Sri Chinmoy: Yes, it is especially good not to have a rigid way of looking at life. If you are flexible in your ideas, if you are adaptable to circumstances, then it is infinitely easier to manifest the truth not only here at the United Nations but everywhere. The outer reality or the outer consciousness has to be flexible so that the inner reality and inner vision can manifest itself most effectively.

– 26 November 1976 (p. 107)

Question: What can we do to help humanity become more receptive to the United Nations efforts towards peace?

 Sri Chinmoy: Individually as well as collectively, humanity is often unwilling to accept help from others. People suspect others’ help no matter in what form it is offered. Since outer efforts to help humanity become receptive to peace need not and may not bear any fruit, it is necessary to offer inner help—that is to say, to pray and meditate for peace, joy, love and oneness.

We have to work on the inner level in order to reach the heart of humanity. Outer efforts, outer help, will be of little avail. It is the inner effort to bring about peace inside the heart and mind of each individual that can help humanity in a very tangible form. This inner effort can make those who are unreceptive, receptive, and those who are already receptive, abundantly more receptive.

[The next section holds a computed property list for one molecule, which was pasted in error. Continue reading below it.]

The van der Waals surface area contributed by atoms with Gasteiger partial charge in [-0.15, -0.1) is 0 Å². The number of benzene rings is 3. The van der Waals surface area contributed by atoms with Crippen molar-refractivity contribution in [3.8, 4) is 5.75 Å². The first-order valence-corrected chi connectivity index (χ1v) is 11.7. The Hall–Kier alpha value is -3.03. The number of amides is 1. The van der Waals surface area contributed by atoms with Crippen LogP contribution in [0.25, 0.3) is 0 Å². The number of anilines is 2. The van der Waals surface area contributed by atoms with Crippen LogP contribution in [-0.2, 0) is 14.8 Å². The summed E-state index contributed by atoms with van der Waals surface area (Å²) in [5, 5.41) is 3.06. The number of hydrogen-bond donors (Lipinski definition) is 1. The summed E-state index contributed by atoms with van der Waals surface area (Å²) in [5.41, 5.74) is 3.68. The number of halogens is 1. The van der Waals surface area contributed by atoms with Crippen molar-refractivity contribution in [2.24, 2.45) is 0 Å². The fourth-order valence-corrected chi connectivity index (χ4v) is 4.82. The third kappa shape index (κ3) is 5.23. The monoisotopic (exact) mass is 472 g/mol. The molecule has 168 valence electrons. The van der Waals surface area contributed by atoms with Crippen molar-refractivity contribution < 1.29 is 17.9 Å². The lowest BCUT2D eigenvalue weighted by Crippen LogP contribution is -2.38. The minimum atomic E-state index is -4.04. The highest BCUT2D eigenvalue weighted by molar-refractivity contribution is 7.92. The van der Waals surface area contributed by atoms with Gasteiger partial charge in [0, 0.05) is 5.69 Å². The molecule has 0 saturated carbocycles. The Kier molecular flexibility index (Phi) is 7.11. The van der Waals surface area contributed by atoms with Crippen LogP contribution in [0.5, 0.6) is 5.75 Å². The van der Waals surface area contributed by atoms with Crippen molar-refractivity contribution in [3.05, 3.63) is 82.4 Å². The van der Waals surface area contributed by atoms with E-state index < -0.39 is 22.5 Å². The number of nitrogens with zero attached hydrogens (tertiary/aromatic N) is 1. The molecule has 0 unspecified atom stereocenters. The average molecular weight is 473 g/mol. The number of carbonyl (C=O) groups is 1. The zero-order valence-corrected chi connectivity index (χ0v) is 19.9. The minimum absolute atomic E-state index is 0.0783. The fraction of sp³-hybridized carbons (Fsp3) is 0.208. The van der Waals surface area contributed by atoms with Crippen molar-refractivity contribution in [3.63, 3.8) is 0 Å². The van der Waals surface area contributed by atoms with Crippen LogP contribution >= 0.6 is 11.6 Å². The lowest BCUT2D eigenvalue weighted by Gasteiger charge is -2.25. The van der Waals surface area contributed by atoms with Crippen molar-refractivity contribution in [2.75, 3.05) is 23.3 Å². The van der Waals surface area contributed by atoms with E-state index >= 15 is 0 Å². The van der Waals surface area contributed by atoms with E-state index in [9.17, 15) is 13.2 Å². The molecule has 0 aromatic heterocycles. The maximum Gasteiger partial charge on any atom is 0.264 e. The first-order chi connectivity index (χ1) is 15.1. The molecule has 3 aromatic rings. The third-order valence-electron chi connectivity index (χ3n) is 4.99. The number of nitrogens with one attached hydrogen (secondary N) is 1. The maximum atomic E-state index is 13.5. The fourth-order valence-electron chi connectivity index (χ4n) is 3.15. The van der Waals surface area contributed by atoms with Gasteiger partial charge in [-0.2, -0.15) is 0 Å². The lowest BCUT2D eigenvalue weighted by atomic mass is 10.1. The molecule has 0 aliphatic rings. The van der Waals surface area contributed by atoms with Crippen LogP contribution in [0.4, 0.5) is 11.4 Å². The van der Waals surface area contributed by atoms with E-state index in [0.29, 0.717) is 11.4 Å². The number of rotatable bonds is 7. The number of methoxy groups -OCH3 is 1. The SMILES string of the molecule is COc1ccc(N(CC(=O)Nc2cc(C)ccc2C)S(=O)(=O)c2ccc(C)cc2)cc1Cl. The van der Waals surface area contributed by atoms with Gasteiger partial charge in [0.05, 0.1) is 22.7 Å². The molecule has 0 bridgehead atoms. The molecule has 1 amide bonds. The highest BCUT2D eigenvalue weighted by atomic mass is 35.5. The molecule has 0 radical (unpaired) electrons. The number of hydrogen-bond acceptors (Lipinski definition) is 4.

From questions answered on 18 January and 22 February 1983 (p. 133)

Question: How can we help the pilots of the United Nations—the Secretary-General and the Directors?  

 Sri Chinmoy: The pilots of the United Nations need our service, not our help. The moment we use the term ‘help,’ a kind of egocentric idea enters into us. If we help someone, that means we are in a superior position. When we help, we feel that we are one step ahead or one step higher than the ones whom we are helping. But if we serve someone, then we offer our capacity with humility, on the strength of our loving concern and oneness. So let us use the proper term: ‘service.’